We're unable to sign you in at this time. Please try again in a few minutes.
We were able to sign you in, but your subscription(s) could not be found. Please try again in a few minutes.
There may be a problem with your account. Please contact the AMA Service Center to resolve this issue.
Contact the AMA Service Center:
Telephone: 1 (800) 262-2350 or 1 (312) 670-7827  *   Email: subscriptions@jamanetwork.com
Error Message ......
Research Letter |

Trends in Stimulant Medication Use in Commercially Insured Youths and Adults, 2010-2014

Mehmet Burcu, MS1; Julie M. Zito, PhD1,2; Leanne Metcalfe, PhD3; Howard Underwood, MD, FSA4; Daniel J. Safer, MD5,6
[+] Author Affiliations
1Department of Pharmaceutical Health Services Research, University of Maryland, Baltimore
2Department of Psychiatry, University of Maryland, Baltimore
3Center for Collaborative Studies, Health Care Service Corporation, Enterprise Clinical Analytics, Blue Cross and Blue Shield, Richardson, Texas
4Health Care Service Corporation, Enterprise Clinical Analytics, Enterprise Network Solutions, Blue Cross and Blue Shield, Chicago, Illinois
5Department of Psychiatry, Johns Hopkins Medical Institutions, Baltimore, Maryland
6Department of Pediatrics, Johns Hopkins Medical Institutions, Baltimore, Maryland
JAMA Psychiatry. 2016;73(9):992-993. doi:10.1001/jamapsychiatry.2016.1182.
Text Size: A A A
Published online


This pharmacoepidemiology study uses BCBS claims data to characterize recent trends in use of methylphenidate and amphetamine-related products in 4 US states between 2010 and 2014.

Stimulants are the most commonly prescribed treatment of attention-deficit/hyperactivity disorder (ADHD) in youths, and according to a nationally representative US household survey, there has been a sizeable increase in stimulant use among youth, from 4.0% between 1996 and 1998 to 6.6% between 2010 and 2012.1 Also, during the last decade, the US Food and Drug Administration approved an indication for stimulant use in adults to treat ADHD.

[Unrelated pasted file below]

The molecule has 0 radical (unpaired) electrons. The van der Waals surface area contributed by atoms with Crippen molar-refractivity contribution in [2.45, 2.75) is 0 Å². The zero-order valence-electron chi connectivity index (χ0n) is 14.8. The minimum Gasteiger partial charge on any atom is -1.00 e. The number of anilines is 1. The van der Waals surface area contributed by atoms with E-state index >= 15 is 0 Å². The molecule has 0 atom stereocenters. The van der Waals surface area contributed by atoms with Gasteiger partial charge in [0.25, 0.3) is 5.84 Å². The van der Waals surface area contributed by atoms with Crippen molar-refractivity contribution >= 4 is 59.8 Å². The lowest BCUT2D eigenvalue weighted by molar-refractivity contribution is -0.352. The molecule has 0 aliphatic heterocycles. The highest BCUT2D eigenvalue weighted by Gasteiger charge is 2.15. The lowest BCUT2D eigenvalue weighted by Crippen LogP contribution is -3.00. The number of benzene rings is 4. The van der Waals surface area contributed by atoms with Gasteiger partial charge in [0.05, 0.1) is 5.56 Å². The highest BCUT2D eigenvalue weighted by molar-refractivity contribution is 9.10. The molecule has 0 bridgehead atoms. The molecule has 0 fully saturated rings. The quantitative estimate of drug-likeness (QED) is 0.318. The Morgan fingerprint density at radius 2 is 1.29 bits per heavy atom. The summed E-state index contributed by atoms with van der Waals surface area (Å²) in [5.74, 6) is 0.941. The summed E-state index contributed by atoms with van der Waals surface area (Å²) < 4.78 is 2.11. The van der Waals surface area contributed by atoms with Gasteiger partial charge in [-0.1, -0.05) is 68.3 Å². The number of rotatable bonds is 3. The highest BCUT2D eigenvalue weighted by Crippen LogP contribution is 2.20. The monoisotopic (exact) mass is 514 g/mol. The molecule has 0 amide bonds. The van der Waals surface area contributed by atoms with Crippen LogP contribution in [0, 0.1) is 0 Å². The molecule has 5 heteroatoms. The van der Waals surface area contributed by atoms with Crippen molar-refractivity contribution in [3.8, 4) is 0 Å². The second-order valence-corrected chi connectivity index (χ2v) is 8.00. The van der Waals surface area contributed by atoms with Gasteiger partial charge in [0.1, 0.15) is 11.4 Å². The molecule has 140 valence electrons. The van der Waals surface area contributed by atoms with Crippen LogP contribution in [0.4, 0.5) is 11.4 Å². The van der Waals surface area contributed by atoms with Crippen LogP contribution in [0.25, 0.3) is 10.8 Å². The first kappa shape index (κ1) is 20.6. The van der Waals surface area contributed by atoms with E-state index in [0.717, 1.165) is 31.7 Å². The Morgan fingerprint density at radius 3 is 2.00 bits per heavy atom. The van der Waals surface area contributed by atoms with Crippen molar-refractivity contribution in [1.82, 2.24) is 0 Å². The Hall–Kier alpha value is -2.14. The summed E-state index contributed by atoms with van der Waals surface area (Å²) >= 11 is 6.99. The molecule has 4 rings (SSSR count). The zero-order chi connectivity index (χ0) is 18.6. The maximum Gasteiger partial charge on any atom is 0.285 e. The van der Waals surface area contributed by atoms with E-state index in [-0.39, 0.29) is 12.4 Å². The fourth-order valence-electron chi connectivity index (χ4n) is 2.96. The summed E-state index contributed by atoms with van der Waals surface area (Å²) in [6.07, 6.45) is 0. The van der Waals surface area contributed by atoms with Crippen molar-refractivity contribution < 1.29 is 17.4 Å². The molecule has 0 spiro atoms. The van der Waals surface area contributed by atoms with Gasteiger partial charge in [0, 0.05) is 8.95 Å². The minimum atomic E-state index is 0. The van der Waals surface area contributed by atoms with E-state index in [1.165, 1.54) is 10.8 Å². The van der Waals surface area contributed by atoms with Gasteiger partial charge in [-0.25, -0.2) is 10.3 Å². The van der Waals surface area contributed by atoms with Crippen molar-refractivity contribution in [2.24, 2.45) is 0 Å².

Figures in this Article

First Page Preview

View Large
First page PDF preview


Place holder to copy figure label and caption
Percentage of Male and Female Populations With Stimulant Medication Use by Age, 2014

P values were estimated from multivariable logistic regression models comparing boys/men with girls/women in the annual prevalence of stimulant use (2014) in ages 0 through 19 years, 20 through 34 years, and 35 through 64 years, adjusting for race/ethnicity, plan state, urbanicity of area of residence, and annual household income.

Graphic Jump Location




Also Meets CME requirements for:
Browse CME for all U.S. States
Accreditation Information
The American Medical Association is accredited by the Accreditation Council for Continuing Medical Education to provide continuing medical education for physicians. The AMA designates this journal-based CME activity for a maximum of 1 AMA PRA Category 1 CreditTM per course. Physicians should claim only the credit commensurate with the extent of their participation in the activity. Physicians who complete the CME course and score at least 80% correct on the quiz are eligible for AMA PRA Category 1 CreditTM.
Note: You must get at least of the answers correct to pass this quiz.
Please click the checkbox indicating that you have read the full article in order to submit your answers.
Your answers have been saved for later.
You have not filled in all the answers to complete this quiz
The following questions were not answered:
Sorry, you have unsuccessfully completed this CME quiz with a score of
The following questions were not answered correctly:
Commitment to Change (optional):
Indicate what change(s) you will implement in your practice, if any, based on this CME course.
Your quiz results:
The filled radio buttons indicate your responses. The preferred responses are highlighted
For CME Course: A Proposed Model for Initial Assessment and Management of Acute Heart Failure Syndromes
Indicate what changes(s) you will implement in your practice, if any, based on this CME course.


Some tools below are only available to our subscribers or users with an online account.

0 Citations

Sign in

Purchase Options

• Buy this article
• Subscribe to the journal
• Rent this article ?

Related Content

Customize your page view by dragging & repositioning the boxes below.

Articles Related By Topic
Related Collections
PubMed Articles